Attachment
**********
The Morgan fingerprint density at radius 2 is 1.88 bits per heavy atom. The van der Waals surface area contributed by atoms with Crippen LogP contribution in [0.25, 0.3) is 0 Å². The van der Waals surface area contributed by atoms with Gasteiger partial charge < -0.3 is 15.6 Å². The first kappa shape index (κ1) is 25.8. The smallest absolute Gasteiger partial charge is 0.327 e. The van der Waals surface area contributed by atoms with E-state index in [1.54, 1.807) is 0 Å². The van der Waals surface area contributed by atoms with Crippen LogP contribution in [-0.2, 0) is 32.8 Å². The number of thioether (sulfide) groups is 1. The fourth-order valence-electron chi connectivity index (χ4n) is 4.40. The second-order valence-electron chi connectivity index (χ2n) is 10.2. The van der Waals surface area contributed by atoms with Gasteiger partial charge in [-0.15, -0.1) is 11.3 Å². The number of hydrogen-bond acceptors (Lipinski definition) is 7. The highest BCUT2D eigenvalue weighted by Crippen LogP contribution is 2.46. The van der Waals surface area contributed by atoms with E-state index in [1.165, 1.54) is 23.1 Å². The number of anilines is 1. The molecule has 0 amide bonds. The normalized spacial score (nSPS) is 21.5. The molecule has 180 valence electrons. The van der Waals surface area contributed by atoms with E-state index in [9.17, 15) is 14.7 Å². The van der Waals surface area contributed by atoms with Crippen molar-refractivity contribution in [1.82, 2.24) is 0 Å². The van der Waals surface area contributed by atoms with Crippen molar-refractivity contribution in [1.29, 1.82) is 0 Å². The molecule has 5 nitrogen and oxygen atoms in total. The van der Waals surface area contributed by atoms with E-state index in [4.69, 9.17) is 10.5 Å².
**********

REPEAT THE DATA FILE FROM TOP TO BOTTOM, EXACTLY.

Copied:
The Morgan fingerprint density at radius 2 is 1.88 bits per heavy atom. The van der Waals surface area contributed by atoms with Crippen LogP contribution in [0.25, 0.3) is 0 Å². The van der Waals surface area contributed by atoms with Gasteiger partial charge < -0.3 is 15.6 Å². The first kappa shape index (κ1) is 25.8. The smallest absolute Gasteiger partial charge is 0.327 e. The van der Waals surface area contributed by atoms with E-state index in [1.54, 1.807) is 0 Å². The van der Waals surface area contributed by atoms with Crippen LogP contribution in [-0.2, 0) is 32.8 Å². The number of thioether (sulfide) groups is 1. The fourth-order valence-electron chi connectivity index (χ4n) is 4.40. The second-order valence-electron chi connectivity index (χ2n) is 10.2. The van der Waals surface area contributed by atoms with Gasteiger partial charge in [-0.15, -0.1) is 11.3 Å². The number of hydrogen-bond acceptors (Lipinski definition) is 7. The highest BCUT2D eigenvalue weighted by Crippen LogP contribution is 2.46. The van der Waals surface area contributed by atoms with E-state index in [1.165, 1.54) is 23.1 Å². The number of anilines is 1. The molecule has 0 amide bonds. The normalized spacial score (nSPS) is 21.5. The molecule has 180 valence electrons. The van der Waals surface area contributed by atoms with E-state index in [9.17, 15) is 14.7 Å². The van der Waals surface area contributed by atoms with Crippen molar-refractivity contribution in [1.82, 2.24) is 0 Å². The van der Waals surface area contributed by atoms with Crippen molar-refractivity contribution in [1.29, 1.82) is 0 Å². The molecule has 5 nitrogen and oxygen atoms in total. The van der Waals surface area contributed by atoms with E-state index in [4.69, 9.17) is 10.5 Å².